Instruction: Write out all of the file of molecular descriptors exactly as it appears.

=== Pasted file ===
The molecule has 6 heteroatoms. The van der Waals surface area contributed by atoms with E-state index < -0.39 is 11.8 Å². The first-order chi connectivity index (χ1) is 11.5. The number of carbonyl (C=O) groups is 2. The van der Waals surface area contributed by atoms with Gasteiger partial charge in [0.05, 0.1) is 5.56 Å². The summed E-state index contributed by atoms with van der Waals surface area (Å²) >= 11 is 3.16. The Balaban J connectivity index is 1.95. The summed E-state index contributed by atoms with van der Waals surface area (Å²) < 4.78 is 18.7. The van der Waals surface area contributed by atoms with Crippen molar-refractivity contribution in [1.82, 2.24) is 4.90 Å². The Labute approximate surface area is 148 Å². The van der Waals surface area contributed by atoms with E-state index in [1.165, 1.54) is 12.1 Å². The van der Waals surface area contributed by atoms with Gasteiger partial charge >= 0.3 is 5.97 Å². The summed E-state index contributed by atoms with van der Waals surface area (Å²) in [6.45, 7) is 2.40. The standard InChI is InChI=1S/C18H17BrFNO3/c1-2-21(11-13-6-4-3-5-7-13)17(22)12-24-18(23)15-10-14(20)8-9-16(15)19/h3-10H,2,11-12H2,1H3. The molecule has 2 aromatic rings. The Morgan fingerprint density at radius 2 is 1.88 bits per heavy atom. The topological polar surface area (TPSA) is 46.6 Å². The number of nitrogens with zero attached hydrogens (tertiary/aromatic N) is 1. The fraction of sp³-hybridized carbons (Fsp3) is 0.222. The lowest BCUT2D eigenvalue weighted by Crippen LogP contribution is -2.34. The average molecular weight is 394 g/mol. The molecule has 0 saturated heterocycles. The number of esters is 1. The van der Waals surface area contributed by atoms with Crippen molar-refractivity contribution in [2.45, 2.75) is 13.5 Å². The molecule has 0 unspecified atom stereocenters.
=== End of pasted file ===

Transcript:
The molecule has 6 heteroatoms. The van der Waals surface area contributed by atoms with E-state index < -0.39 is 11.8 Å². The first-order chi connectivity index (χ1) is 11.5. The number of carbonyl (C=O) groups is 2. The van der Waals surface area contributed by atoms with Gasteiger partial charge in [0.05, 0.1) is 5.56 Å². The summed E-state index contributed by atoms with van der Waals surface area (Å²) >= 11 is 3.16. The Balaban J connectivity index is 1.95. The summed E-state index contributed by atoms with van der Waals surface area (Å²) < 4.78 is 18.7. The van der Waals surface area contributed by atoms with Crippen molar-refractivity contribution in [1.82, 2.24) is 4.90 Å². The Labute approximate surface area is 148 Å². The van der Waals surface area contributed by atoms with E-state index in [1.165, 1.54) is 12.1 Å². The van der Waals surface area contributed by atoms with Gasteiger partial charge >= 0.3 is 5.97 Å². The summed E-state index contributed by atoms with van der Waals surface area (Å²) in [6.45, 7) is 2.40. The standard InChI is InChI=1S/C18H17BrFNO3/c1-2-21(11-13-6-4-3-5-7-13)17(22)12-24-18(23)15-10-14(20)8-9-16(15)19/h3-10H,2,11-12H2,1H3. The molecule has 2 aromatic rings. The Morgan fingerprint density at radius 2 is 1.88 bits per heavy atom. The topological polar surface area (TPSA) is 46.6 Å². The number of nitrogens with zero attached hydrogens (tertiary/aromatic N) is 1. The fraction of sp³-hybridized carbons (Fsp3) is 0.222. The lowest BCUT2D eigenvalue weighted by Crippen LogP contribution is -2.34. The average molecular weight is 394 g/mol. The molecule has 0 saturated heterocycles. The number of esters is 1. The van der Waals surface area contributed by atoms with Crippen molar-refractivity contribution in [2.45, 2.75) is 13.5 Å². The molecule has 0 unspecified atom stereocenters.